Planar Debuts Budget “Simplicity” Display Line
September 18, 2013 by Dave Haynes
I tend to think of Planar Systems operating at the higher end of the LCD display market, but the compoany has just announced a new series of displays aimed more at the entry-level market.
The Simplicity series is characterized by narrow-bezels, no brand logos, and some built-in media playback capability.
Planar Simplicity Series full-featured digital signage displays combine a slim, professional design with content playback capabilities and a full range of commercial features. With built-in media playing, these displays lower the cost and complexity of deploying digital signage by eliminating the need for additional hardware. Planar Simplicity Series displays are easy to install and allow users to create and display content using tools they already have–including videos, photography from cell phone cameras, stock photos and music libraries. The displays are ideal for use in retail stores, restaurants, medical offices, corporate meeting areas, museums and hospitality settings.
The symmetrical and logo-free bezel on the Planar Simplicity Series offers a uniquely elegant form factor. Designed for digital signage applications in either landscape or portrait orientation, there is no distracting logo or uneven side bezel, which can look awkward, especially in portrait orientation. At a depth of less than 1.7″, Planar Simplicity Series displays are compliant with the Americans with Disabilities Act (ADA).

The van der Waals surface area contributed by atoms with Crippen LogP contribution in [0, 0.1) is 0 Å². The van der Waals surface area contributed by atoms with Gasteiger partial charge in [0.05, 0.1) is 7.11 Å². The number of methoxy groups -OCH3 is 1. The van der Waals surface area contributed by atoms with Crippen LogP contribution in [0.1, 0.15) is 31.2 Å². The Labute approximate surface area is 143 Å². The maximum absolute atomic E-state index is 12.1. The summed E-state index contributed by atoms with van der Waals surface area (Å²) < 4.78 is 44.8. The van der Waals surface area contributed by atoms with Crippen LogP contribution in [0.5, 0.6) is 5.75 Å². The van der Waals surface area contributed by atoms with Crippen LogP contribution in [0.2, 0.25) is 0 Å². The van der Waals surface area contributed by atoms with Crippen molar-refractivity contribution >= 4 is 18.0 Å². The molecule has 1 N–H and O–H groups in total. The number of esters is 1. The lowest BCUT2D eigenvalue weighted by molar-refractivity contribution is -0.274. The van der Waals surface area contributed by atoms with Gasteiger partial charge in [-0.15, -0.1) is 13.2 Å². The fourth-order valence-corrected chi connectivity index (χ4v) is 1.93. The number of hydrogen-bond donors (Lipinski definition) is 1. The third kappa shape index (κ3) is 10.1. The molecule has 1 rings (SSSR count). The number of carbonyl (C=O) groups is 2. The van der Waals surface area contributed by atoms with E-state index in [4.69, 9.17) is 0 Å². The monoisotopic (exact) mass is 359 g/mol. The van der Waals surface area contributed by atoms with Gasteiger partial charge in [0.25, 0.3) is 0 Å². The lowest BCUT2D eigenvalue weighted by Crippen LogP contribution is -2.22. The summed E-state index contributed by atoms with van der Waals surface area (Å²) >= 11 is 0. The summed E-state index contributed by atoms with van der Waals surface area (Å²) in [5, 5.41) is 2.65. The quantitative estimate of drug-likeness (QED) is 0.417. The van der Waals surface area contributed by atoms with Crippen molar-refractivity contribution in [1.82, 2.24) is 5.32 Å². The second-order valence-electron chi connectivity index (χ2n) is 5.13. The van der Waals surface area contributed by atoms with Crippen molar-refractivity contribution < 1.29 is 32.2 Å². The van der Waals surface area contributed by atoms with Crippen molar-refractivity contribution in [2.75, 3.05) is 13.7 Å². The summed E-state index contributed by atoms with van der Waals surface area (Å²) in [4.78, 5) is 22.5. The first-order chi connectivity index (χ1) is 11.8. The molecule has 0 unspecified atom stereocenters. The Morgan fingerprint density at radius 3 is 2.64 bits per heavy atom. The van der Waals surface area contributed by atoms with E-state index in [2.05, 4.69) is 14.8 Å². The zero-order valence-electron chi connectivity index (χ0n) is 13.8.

“The Planar Simplicity Series tackles the barriers that prevent businesses from deploying digital signage by making it easy and affordable to deploy a digital signage system,” said Becky Connors, product marketing manager at Planar Systems. “It’s a sleek, commercial-quality display that will hold the attention of any viewing audience.”
The LED-backlit units start at $595 and have USB playback with scheduling, LAN and mobile device content distribution, built-in speakers and a Kensington security slot. There are 32 and 42-inchers, and more coming in Q1 next year.
USB playback is definitely nothing new, and I’d say that only eliminates hardware at the very bottom end of the market, which is is just as likely to buy TVs. However, more and more of those end-users are understanding or experiencing the pitfalls of using consumer product, so maybe there’s something there. With this, you get a three year warranty.
There are references to LAN and mobile device content sharing and distribution, which is a big step up from USB sneakernet. But no detail on how that all works.